Reopen Schools?

KillerGopherFan

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That Redfield number is backward looking and is certainly based on a complete dearth of testing for the first couple of months. He has never suggested that tests are currently catching only 10% of tests, especially since he said that a month and a half ago

(KGF completely misunderstood the earlier point and I'm hoping this post makes that clear as well)
What earlier point? That as cases rise, deaths rise; and as cases fall, deaths fall? That would be a brilliant deduction. B/c my point was that they don’t rise at the same rate b/c there are mitigating tactics and circumstances, which you seemed to challenge by showing the slopes of the line looking similar using two different scales. I don’t think I “misunderstood” anything.

And Redfield‘s assessment seems quite unambiguous from this late June WaPo article:

The number of people in the United States who have been infected with the coronavirus is likely to be 10 times as high as the 2.4 million confirmed cases, based on antibody tests, the head of the Centers for Disease Control and Prevention said Thursday.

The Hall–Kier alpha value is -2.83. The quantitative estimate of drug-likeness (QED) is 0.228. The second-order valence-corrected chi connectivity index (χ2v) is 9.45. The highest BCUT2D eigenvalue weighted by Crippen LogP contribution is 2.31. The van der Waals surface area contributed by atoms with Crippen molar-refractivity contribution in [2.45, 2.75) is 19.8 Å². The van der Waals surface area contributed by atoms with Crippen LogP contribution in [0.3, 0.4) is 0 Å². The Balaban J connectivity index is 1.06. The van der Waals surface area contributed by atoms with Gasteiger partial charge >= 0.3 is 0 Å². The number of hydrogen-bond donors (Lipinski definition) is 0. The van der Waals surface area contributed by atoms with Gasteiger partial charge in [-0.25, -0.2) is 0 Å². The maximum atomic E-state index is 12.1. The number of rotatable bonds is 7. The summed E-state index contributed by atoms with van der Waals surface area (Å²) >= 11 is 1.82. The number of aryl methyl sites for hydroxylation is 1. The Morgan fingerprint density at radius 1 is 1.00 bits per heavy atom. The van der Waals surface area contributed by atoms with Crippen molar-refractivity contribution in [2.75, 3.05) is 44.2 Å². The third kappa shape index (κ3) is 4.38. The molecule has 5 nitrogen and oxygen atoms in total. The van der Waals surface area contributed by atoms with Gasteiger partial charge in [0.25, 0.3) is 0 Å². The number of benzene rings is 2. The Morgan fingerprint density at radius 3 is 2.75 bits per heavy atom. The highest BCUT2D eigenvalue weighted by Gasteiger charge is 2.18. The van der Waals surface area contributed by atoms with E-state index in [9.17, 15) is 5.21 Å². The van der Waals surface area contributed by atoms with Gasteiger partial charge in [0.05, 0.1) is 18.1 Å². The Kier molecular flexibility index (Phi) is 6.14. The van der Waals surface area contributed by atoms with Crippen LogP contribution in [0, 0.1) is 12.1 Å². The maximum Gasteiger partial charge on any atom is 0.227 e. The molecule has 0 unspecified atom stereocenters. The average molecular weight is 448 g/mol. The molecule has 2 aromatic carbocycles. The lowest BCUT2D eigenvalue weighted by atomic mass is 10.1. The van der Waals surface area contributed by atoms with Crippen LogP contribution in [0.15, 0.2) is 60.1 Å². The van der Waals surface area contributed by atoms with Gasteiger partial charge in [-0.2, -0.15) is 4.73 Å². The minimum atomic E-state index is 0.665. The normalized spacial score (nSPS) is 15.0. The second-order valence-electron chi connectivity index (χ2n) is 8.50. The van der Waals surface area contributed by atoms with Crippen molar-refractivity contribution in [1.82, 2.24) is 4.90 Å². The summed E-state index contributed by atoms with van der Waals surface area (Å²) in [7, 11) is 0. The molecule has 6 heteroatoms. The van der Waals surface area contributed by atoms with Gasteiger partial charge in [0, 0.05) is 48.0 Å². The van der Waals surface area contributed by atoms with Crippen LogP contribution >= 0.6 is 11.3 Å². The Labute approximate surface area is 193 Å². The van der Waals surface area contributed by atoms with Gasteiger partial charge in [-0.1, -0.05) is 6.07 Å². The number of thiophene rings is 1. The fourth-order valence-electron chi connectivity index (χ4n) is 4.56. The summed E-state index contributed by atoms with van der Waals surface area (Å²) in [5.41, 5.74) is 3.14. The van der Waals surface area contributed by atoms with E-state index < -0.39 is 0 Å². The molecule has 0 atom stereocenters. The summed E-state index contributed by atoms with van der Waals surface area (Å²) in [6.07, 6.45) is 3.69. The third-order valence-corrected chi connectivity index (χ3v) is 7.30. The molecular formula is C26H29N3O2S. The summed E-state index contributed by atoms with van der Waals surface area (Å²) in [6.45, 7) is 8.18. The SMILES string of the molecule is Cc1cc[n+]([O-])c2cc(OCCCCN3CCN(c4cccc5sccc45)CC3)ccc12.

CDC Director Robert Redfield’s estimate, shared with reporters in a conference call, indicates that at least 24 million Americans have been infected so far...


I believe the suggestion was that this was due to asymptomatic CV not being detected. Has that situation changed significantly?
 

justthefacts

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What earlier point? That as cases rise, deaths rise; and as cases fall, deaths fall? That would be a brilliant deduction. B/c my point was that they don’t rise at the same rate b/c there are mitigating tactics and circumstances, which you seemed to challenge by showing the slopes of the line looking similar using two different scales. I don’t think I “misunderstood” anything.